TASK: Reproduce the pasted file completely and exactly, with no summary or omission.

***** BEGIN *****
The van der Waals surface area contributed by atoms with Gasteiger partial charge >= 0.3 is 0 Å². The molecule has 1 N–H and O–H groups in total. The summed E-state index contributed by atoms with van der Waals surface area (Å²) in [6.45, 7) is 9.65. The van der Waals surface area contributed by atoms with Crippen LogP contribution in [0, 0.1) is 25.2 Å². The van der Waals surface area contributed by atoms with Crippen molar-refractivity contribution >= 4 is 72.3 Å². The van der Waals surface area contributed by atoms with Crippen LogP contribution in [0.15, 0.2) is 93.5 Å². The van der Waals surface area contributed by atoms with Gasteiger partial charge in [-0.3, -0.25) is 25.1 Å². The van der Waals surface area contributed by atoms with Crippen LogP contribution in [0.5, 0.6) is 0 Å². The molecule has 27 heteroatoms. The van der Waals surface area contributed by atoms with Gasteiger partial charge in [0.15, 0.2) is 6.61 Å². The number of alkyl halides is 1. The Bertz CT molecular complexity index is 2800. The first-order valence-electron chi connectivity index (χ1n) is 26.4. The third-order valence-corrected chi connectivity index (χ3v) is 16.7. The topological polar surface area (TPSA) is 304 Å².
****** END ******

The van der Waals surface area contributed by atoms with Gasteiger partial charge >= 0.3 is 0 Å². The molecule has 1 N–H and O–H groups in total. The summed E-state index contributed by atoms with van der Waals surface area (Å²) in [6.45, 7) is 9.65. The van der Waals surface area contributed by atoms with Crippen LogP contribution in [0, 0.1) is 25.2 Å². The van der Waals surface area contributed by atoms with Crippen molar-refractivity contribution >= 4 is 72.3 Å². The van der Waals surface area contributed by atoms with Crippen LogP contribution in [0.15, 0.2) is 93.5 Å². The van der Waals surface area contributed by atoms with Gasteiger partial charge in [-0.3, -0.25) is 25.1 Å². The van der Waals surface area contributed by atoms with Crippen LogP contribution in [0.5, 0.6) is 0 Å². The molecule has 27 heteroatoms. The van der Waals surface area contributed by atoms with Gasteiger partial charge in [0.15, 0.2) is 6.61 Å². The number of alkyl halides is 1. The Bertz CT molecular complexity index is 2800. The first-order valence-electron chi connectivity index (χ1n) is 26.4. The third-order valence-corrected chi connectivity index (χ3v) is 16.7. The topological polar surface area (TPSA) is 304 Å².